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5 strategies to avoid design by committee

Getting feedback from multiple sources is incredibly useful for informing product decisions. But there’s a fine line between successfully balancing feedback and falling prey to design by committee. 

Last updated

7 Feb 2023

Reading time

7 min


If you’ve ever heard the phrase ‘a camel is a horse designed by committee’, you’re probably familiar with this phenomenon. Design by committee usually pops up when multiple stakeholders are involved in the creative process, and the final result must fulfill everyone’s expectations.

Fortunately, there are ways to avoid design by committee and manage feedback properly while maintaining a collaborative design process. Let’s discuss them!

Hotjar helps you design products that resonate

Hotjar's product experience insights guide product teams to prioritize brilliantly and focus on what matters: designing a product your customers love.

What is design by committee?

Design by committee describes a practice where multiple parties are involved in the product design process, and all of their input is treated equally. This phenomenon emphasizes the weaknesses of incorporating too many opinions into a single project. 

In a nutshell, designing by committee is a conflicted or overly idealistic design process that often leads to poor-quality products that don’t actively consider user needs.

One of the main problems with design by committee is that it doesn’t support one of the main pillars of design: collaboration

Good design collaboration incorporates feedback in a way that brings everyone on the same page, keeps projects organized, and avoids the need for rework. This condenses the production process and enables teams to deliver high-quality products faster and cheaper. There’s no doubt that product design benefits from the feedback of various stakeholders and colleagues—but only when appropriate and relevant. 

When a product is designed by multiple stakeholders with no unifying vision—or without someone with clear authority for making final decisions—it can become burdensome, over-complicated, and unfulfilling, leading the product down the path of inexperienced decisions and misaligned opinions.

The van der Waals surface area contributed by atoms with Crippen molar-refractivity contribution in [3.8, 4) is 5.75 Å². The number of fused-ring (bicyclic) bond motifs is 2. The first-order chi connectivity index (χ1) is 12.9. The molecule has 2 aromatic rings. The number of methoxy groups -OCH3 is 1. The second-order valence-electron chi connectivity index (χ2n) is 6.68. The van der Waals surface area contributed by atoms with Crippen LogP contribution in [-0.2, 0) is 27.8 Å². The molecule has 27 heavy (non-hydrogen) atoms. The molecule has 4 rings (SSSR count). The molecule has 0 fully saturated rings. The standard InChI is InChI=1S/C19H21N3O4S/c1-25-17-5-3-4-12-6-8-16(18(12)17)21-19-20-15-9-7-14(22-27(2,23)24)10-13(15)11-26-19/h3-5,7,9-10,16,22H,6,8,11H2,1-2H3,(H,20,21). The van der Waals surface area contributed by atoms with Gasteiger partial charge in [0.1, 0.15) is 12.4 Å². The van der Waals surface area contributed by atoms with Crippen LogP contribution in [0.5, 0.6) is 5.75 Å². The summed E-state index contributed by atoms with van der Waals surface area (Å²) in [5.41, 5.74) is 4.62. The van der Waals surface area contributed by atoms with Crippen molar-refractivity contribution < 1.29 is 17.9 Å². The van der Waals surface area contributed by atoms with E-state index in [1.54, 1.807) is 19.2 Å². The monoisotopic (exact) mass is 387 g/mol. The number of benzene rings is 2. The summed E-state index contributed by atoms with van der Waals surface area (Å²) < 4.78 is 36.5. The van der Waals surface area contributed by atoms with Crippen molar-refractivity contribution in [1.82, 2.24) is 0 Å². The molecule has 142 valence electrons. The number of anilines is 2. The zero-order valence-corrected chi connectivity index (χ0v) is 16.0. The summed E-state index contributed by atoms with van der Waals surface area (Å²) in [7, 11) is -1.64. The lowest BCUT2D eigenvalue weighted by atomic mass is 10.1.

The Pontiac Aztek exposes the perils of design by committee

The 2001 Pontiac Aztek is one of those design by committee examples that’s become a cautionary tale. 

The car came from General Motors’ desire to create a truly crowd-pleasing product. GM let focus groups drive the concept development while also letting many different internal groups chime in. This standard case of ‘too many cooks in the kitchen’ led to a commercial failure.

To this day, the Pontiac Aztek is considered one of the ugliest cars ever produced and a failure from day one, with only 30,000 ever made and unsatisfying sales. The model was discontinued after just four years.

#The Pontiac Aztek. Source: Pontiac
The Pontiac Aztek. Source: Pontiac

5 ways to address design by committee with data

Data is an essential part of product design. Not only do you need to know who will be using your product, but you also need to know enough to predict why and how they’ll use it to ensure product adoption and success. 

To avoid design by committee and make better design decisions, you need research to back them. Qualitative and quantitative data both have a role to play: together, they give you a rich portrait of what your users want and need.

By planning your product based on data, analytics, and input from actual customers, you can sideline a lot of feedback beginning with “I think” or “in my opinion,” and empower your team to make design decisions based on facts.

Here are some ways to use data to steer your product planning clear of design by committee.

1. Clearly define roles from the outset

Before your team starts collecting and analyzing data for your design project, start by agreeing on roles and responsibilities up front. This helps you solve problems that arise when several cooks are in the kitchen, as in a design by committee environment.

Every role involved in the design process must be clearly defined from the beginning, including

Remember, there’s nothing wrong with collecting feedback from multiple stakeholders, as long as there’s a final decision-maker to decide what feedback to implement and what needs to be scrapped.

The more people involved in the product design process, the more likely there will be differences of opinion, making the design process more complicated than it needs to be. By clearly defining your team’s roles, you can establish a hierarchy for decision-making and avoid overstepping boundaries. This makes it easier to settle on the final decision-maker and ensure everyone knows who that person is.

2. Put users at the center of your designs, every time

One of the problems with designing by committee is that the user is often forgotten or sidelined. Stakeholders tend to focus on their business requirements and what looks good rather than targeting audience needs.

When the user experience (UX) does come into question, designing by committee means that everyone is giving their opinion of how they believe the user thinks or behaves. But no insights are more powerful than those straight from the customers themselves.